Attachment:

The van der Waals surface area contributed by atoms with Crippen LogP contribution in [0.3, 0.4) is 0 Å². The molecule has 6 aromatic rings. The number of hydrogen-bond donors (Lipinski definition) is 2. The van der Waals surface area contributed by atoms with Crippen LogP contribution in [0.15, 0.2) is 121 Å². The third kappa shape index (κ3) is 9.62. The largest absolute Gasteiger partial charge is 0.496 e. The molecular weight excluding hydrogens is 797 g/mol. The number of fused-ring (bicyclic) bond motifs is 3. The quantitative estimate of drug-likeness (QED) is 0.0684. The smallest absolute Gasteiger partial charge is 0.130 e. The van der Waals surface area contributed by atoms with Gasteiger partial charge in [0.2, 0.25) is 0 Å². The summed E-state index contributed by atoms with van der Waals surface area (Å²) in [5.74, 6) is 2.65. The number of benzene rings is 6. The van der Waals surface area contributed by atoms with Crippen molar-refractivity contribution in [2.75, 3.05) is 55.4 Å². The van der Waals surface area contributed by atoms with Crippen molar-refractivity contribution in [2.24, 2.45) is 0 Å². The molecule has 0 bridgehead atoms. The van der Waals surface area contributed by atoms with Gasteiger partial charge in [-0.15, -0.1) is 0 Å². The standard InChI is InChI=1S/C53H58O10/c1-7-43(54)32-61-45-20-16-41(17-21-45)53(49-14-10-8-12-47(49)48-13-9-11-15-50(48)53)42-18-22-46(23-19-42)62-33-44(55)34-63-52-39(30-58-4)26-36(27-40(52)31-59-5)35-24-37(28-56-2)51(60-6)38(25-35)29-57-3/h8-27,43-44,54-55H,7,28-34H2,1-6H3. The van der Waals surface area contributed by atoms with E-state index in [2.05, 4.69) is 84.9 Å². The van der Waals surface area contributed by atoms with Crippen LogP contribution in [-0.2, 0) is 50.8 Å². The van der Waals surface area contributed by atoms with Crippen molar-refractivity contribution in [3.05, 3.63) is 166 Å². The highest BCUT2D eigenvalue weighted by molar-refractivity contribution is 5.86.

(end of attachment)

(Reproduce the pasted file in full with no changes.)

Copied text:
The van der Waals surface area contributed by atoms with Crippen LogP contribution in [0.3, 0.4) is 0 Å². The molecule has 6 aromatic rings. The number of hydrogen-bond donors (Lipinski definition) is 2. The van der Waals surface area contributed by atoms with Crippen LogP contribution in [0.15, 0.2) is 121 Å². The third kappa shape index (κ3) is 9.62. The largest absolute Gasteiger partial charge is 0.496 e. The molecular weight excluding hydrogens is 797 g/mol. The number of fused-ring (bicyclic) bond motifs is 3. The quantitative estimate of drug-likeness (QED) is 0.0684. The smallest absolute Gasteiger partial charge is 0.130 e. The van der Waals surface area contributed by atoms with Gasteiger partial charge in [0.2, 0.25) is 0 Å². The summed E-state index contributed by atoms with van der Waals surface area (Å²) in [5.74, 6) is 2.65. The number of benzene rings is 6. The van der Waals surface area contributed by atoms with Crippen molar-refractivity contribution in [2.75, 3.05) is 55.4 Å². The van der Waals surface area contributed by atoms with Crippen molar-refractivity contribution in [2.24, 2.45) is 0 Å². The molecule has 0 bridgehead atoms. The van der Waals surface area contributed by atoms with Gasteiger partial charge in [-0.15, -0.1) is 0 Å². The standard InChI is InChI=1S/C53H58O10/c1-7-43(54)32-61-45-20-16-41(17-21-45)53(49-14-10-8-12-47(49)48-13-9-11-15-50(48)53)42-18-22-46(23-19-42)62-33-44(55)34-63-52-39(30-58-4)26-36(27-40(52)31-59-5)35-24-37(28-56-2)51(60-6)38(25-35)29-57-3/h8-27,43-44,54-55H,7,28-34H2,1-6H3. The van der Waals surface area contributed by atoms with E-state index in [2.05, 4.69) is 84.9 Å². The van der Waals surface area contributed by atoms with Crippen LogP contribution in [-0.2, 0) is 50.8 Å². The van der Waals surface area contributed by atoms with Crippen molar-refractivity contribution in [3.05, 3.63) is 166 Å². The highest BCUT2D eigenvalue weighted by molar-refractivity contribution is 5.86.